The Criminality of Nuclear Deterrence

By Francis A. Boyle | Go to book overview

Notes
1
See Francis Anthony Boyle, The Future of International Law and American Foreign Policy 368, 469–77 (1989) (hereinafter cited as Boyle).
2
See The World Court Project on Nuclear Weapons and International Law (Aletheia Press: 1992).
3
U.N. Charter, Senate advice and consent to ratification July 28, 1945, 59 Stat. 1031, 3 Bevans 1153.
4
United Nations Participation Act of 1945, ch.583, 59 Stat. 619, as amended 22 U.S.C. §287 (1994).
5
The Paquete Habana, 175 U.S. 677, 700 (1900). See Jordan J. Paust, International Law as Law of the United States 1–9 (1996) (hereinafter cited as Paust); Louis Henkin, Foreign Affairs and the United States Constitution 231–46 (2d ed. 1996).
6
The International Covenant on Civil and Political Rights, 999 U.N.T.S. 171, entered into force Mar. 23, 1976, for the U.S. Sept. 8, 1992.
7
Restatement (Third) of Foreign Relations Law of the United States, pt. VII 149–50 (1987); Paust, supra, at 199–200, 228 n.182, 245–46 n.372.
8
The Convention on the Prevention and Punishment of the Crime of Genocide, 78 U.N.T.S. 277, entered into force Jan. 12, 1951, for the U.S. Feb. 23, 1989.
9
See, e.g., Charles J. Moxley, Jr., Nuclear Weapons and International Law in the Post Cold War World 304–11 (2000).
10
Who's Who in America 3748 (Marquis Who's Who ed., 50th ed. 1995).
11
Judith Miller, “Reagan Shelving Treaty to Revise Law on Captives”, N.Y. Times, Feb. 16 1987, at A1; Message from the President of the United States Transmitting Protocol II Additional to the Geneva Conventions of August 12, 1949, and Relating to the Protection of Victims of International Armed Conflicts, Concluded at Geneva on June 10, 1977, S. Treaty Doc. No. 2, 100th Cong. 1st Sess. III-V (1987), reprinted in 26 I.L.M. 561 (1987). See also Boyle, supra, at 79–134.
12
See, e.g., Michio Kaku & Daniel Axelrod, To Win a Nuclear War (1987). See also Robert C. Aldridge, Nuclear Empire (1989). See generally Michael Parenti, Against Empire (1995).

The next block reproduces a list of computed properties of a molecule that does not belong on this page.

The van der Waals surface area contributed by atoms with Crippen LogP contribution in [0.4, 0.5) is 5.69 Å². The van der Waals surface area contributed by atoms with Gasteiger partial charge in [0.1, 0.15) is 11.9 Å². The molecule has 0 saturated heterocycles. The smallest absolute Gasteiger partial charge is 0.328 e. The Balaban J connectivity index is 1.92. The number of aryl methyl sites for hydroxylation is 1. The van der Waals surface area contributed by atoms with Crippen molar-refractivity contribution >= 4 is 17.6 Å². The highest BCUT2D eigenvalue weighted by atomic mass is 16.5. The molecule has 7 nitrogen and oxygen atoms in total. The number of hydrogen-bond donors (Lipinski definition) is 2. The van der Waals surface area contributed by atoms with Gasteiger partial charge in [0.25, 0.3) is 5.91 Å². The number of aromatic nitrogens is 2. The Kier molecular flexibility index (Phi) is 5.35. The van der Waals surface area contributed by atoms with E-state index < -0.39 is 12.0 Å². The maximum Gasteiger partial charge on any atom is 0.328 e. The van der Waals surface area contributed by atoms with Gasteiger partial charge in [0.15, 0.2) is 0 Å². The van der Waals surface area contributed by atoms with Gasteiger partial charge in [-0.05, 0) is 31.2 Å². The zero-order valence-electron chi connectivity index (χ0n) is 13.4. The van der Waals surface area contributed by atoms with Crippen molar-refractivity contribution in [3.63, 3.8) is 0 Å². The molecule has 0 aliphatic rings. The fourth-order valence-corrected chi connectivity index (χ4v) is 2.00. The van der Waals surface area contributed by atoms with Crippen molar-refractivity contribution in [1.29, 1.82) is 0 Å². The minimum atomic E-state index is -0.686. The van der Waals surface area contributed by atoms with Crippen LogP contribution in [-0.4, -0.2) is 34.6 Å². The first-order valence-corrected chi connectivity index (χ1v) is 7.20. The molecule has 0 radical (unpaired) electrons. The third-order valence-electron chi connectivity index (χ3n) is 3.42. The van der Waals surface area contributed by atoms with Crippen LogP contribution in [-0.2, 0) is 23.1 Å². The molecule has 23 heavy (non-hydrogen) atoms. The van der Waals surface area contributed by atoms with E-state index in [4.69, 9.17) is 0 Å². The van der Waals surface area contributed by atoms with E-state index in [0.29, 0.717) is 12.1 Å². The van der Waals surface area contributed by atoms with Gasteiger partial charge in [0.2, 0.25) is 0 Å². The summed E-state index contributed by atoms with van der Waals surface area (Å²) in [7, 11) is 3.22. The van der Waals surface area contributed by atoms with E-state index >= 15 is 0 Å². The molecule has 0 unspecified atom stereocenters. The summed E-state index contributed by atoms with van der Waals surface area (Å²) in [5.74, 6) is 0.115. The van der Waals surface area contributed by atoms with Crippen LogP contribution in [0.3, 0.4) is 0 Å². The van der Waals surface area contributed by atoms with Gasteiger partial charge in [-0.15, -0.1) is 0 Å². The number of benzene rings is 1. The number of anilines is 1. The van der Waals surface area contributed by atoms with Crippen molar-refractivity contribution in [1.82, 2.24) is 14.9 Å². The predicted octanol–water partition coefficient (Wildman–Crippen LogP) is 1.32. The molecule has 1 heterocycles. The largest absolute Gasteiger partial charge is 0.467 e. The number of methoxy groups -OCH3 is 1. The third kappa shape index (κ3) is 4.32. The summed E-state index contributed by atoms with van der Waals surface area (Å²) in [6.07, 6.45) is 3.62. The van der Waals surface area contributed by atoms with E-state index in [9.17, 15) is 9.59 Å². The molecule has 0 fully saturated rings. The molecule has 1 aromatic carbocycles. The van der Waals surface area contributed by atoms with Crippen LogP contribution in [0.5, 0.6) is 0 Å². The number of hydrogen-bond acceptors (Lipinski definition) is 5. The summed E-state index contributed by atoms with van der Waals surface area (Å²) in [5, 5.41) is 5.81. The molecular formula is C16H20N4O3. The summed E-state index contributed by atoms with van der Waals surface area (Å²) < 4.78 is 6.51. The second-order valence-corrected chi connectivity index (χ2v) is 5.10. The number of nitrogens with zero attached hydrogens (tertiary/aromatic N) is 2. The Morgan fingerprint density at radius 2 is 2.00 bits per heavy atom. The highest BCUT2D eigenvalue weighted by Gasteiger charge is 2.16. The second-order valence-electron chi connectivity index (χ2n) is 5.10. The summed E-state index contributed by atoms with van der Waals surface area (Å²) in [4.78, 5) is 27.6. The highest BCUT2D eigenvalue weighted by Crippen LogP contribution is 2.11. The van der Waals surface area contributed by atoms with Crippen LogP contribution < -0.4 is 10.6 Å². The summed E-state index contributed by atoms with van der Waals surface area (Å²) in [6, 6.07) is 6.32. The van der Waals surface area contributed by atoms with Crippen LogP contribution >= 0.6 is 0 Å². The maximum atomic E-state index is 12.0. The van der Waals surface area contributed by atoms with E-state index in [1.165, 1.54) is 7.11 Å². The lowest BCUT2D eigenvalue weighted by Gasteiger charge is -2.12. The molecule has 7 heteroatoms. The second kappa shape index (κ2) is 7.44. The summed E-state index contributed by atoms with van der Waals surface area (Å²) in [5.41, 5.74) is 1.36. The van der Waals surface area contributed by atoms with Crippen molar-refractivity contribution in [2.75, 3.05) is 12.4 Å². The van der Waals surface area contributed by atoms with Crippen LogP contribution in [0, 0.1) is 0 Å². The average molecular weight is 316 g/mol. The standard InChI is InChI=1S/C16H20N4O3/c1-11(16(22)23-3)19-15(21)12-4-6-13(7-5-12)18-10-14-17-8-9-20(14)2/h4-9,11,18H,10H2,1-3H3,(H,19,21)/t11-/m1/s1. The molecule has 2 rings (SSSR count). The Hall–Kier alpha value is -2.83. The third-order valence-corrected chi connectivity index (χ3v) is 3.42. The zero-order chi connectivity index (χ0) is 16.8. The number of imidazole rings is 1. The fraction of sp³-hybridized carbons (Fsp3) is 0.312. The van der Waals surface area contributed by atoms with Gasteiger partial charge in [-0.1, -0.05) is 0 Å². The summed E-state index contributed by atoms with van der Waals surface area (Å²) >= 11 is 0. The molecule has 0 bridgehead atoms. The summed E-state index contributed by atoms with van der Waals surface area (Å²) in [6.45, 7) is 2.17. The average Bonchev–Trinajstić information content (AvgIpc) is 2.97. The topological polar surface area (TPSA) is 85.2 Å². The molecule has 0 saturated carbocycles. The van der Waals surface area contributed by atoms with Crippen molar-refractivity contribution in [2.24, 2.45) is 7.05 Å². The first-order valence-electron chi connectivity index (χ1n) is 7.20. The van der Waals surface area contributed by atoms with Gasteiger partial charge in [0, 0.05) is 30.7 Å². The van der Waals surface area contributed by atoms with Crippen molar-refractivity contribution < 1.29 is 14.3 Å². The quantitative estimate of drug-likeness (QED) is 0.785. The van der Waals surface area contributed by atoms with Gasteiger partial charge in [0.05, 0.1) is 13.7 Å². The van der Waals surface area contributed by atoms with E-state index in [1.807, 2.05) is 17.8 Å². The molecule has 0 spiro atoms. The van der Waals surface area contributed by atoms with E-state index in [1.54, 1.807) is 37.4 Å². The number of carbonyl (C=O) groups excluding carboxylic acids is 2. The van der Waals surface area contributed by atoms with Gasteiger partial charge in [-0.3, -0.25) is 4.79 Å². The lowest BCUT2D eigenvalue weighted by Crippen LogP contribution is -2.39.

13
Convention Concerning the Laws and Customs of War on Land (Hague IV), Oct. 18, 1907, 36 Stat. 2277, T.S. No. 539, 1 Bevans 631, reprinted in 2 Am. J. Int'l. L. 90 (1908).
14
Convention Relative to the Protection of Civilian Persons in Time of War (Fourth Geneva Convention), Aug. 12, 1949, 6 U.S.T. 3516, 75 U.N.T.S. 287; Convention Relative to the Treatment of Prisoners of War (Third Geneva Convention), Aug. 12, 1949, 6 U.S.T. 3316, 75 U.N.T.S. 135; Convention for the Amelioration of the Condition of Wounded Sick, and Shipwrecked Members of Armed Forces at Sea (Second Geneva Convention), Aug. 12, 1949, 6 U.S.T. 3217, 75 U.N.T.S. 85; Convention for the Amelioration of the Condition of the Wounded and Sick in Armed Forces in the Field (First Geneva Convention), Aug. 12, 1949, 6 U.S.T. 3114, 75 U.N.T.S. 31.
15
See Francis A. Boyle, “The Relevance of International Law to the “Paradox” of Nuclear Deterrence”, 80 Nw. U.L. Rev. 1407 (1986).
16
Respecting the Rights and Duties of Neutral Powers and Persons in Case of War on Land (Hague V), October 18, 1907, 36 Stat. 2310, T.S. No. 540, 1 Bevans 654.
17
Concerning the Rights and Duties of Neutral Powers in Naval War (Hague XIII), October 18, 1907, 36 Stat. 2415, T.S. No. 545, 1 Bevans 723.
18
See, e.g., Neutrality Act, 18 U.S.C. §960 (1994). See generally Francis Anthony Boyle, Foundations of World Order 123–43 (1999).
19
Serge Schmemann, “Gorbachev Offers To Scrap A-Arms Within 15 Years”, N.Y. Times, Jan 16, 1986, at A1. See Richard Falk, Explorations at the Edge of Time 17–19 (1992); Richard A. Falk, “Nuclear Weapons, International Law and the World Court: A Historic Encounter”, 91 Am. J. Int'l L. 64, 65 & n. 10 (1997).
20
See Written Observations on the Request by the General Assembly for an Advisory Opinion: Government of the United States, 7 Crim. L. F. 401, 402 & 405 (1996). See also Special Issue: The Advisory Opinion of the International Court of Justice on the Legality of Nuclear Weapons and International Humanitarian Law, Int'l Rev. Red Cross, No. 316 (Jan.-Feb. 1997).

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The Criminality of Nuclear Deterrence
Table of contents

Table of contents

  • Title Page *
  • Table of Contents *
  • Foreword 11
  • Special Introduction George Bush, Jr. September 11th, and the Rule of Law 16
  • Notes 38
  • Chapter One - The United States Embraces International Legal Nihilism 40
  • Notes 52
  • Chapter Two - The Lessons of Hiroshima and Nagasaki 55
  • Notes 87
  • Chapter Three - The Relevance of International Law to the Paradox of Nuclear Deterrence 92
  • Notes 125
  • Chapter Four - Star Wars vs. International Law 136
  • Notes 155
  • Chapter Five - The Criminality of Nuclear Deterrence 162
  • Notes 205
  • Conclusion - Democracy vs. the Nuclear Power Elite 206
  • Postscript 210
  • Notes 210
  • Index 211
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